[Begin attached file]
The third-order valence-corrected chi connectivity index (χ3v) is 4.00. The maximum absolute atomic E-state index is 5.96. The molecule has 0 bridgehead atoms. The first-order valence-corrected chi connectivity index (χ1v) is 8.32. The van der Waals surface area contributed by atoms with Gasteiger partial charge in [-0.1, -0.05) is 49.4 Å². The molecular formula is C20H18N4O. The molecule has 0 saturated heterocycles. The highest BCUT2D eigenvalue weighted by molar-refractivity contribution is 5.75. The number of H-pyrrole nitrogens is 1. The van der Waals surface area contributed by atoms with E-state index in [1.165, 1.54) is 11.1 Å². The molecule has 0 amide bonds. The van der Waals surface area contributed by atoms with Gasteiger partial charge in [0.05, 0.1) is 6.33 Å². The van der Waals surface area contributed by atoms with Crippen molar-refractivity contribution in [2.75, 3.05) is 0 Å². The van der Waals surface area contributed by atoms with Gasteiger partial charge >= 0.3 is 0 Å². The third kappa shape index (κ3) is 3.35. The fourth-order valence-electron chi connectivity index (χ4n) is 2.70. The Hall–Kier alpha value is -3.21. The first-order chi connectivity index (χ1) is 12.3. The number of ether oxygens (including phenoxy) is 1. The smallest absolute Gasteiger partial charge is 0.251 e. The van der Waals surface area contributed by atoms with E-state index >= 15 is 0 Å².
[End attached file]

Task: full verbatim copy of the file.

The third-order valence-corrected chi connectivity index (χ3v) is 4.00. The maximum absolute atomic E-state index is 5.96. The molecule has 0 bridgehead atoms. The first-order valence-corrected chi connectivity index (χ1v) is 8.32. The van der Waals surface area contributed by atoms with Gasteiger partial charge in [-0.1, -0.05) is 49.4 Å². The molecular formula is C20H18N4O. The molecule has 0 saturated heterocycles. The highest BCUT2D eigenvalue weighted by molar-refractivity contribution is 5.75. The number of H-pyrrole nitrogens is 1. The van der Waals surface area contributed by atoms with E-state index in [1.165, 1.54) is 11.1 Å². The molecule has 0 amide bonds. The van der Waals surface area contributed by atoms with Gasteiger partial charge in [0.05, 0.1) is 6.33 Å². The van der Waals surface area contributed by atoms with Crippen molar-refractivity contribution in [2.75, 3.05) is 0 Å². The van der Waals surface area contributed by atoms with Gasteiger partial charge >= 0.3 is 0 Å². The third kappa shape index (κ3) is 3.35. The fourth-order valence-electron chi connectivity index (χ4n) is 2.70. The Hall–Kier alpha value is -3.21. The first-order chi connectivity index (χ1) is 12.3. The number of ether oxygens (including phenoxy) is 1. The smallest absolute Gasteiger partial charge is 0.251 e. The van der Waals surface area contributed by atoms with E-state index >= 15 is 0 Å².